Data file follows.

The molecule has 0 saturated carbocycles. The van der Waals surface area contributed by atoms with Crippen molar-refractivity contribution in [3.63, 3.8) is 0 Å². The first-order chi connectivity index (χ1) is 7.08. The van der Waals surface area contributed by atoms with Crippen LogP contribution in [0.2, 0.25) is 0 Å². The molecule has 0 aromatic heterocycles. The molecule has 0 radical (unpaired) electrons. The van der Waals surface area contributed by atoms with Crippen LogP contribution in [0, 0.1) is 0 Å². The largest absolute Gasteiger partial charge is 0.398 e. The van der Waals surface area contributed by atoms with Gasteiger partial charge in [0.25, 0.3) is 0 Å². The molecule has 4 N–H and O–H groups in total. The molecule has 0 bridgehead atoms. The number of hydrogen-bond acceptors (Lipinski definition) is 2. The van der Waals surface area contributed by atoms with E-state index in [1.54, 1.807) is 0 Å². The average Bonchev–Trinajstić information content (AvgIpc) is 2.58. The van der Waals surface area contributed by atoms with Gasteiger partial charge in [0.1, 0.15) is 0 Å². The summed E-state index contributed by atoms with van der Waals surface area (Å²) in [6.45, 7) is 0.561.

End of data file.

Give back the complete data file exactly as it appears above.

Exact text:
The molecule has 0 saturated carbocycles. The van der Waals surface area contributed by atoms with Crippen molar-refractivity contribution in [3.63, 3.8) is 0 Å². The first-order chi connectivity index (χ1) is 7.08. The van der Waals surface area contributed by atoms with Crippen LogP contribution in [0.2, 0.25) is 0 Å². The molecule has 0 aromatic heterocycles. The molecule has 0 radical (unpaired) electrons. The van der Waals surface area contributed by atoms with Crippen LogP contribution in [0, 0.1) is 0 Å². The largest absolute Gasteiger partial charge is 0.398 e. The van der Waals surface area contributed by atoms with Gasteiger partial charge in [0.25, 0.3) is 0 Å². The molecule has 4 N–H and O–H groups in total. The molecule has 0 bridgehead atoms. The number of hydrogen-bond acceptors (Lipinski definition) is 2. The van der Waals surface area contributed by atoms with E-state index in [1.54, 1.807) is 0 Å². The average Bonchev–Trinajstić information content (AvgIpc) is 2.58. The van der Waals surface area contributed by atoms with Gasteiger partial charge in [0.1, 0.15) is 0 Å². The summed E-state index contributed by atoms with van der Waals surface area (Å²) in [6.45, 7) is 0.561.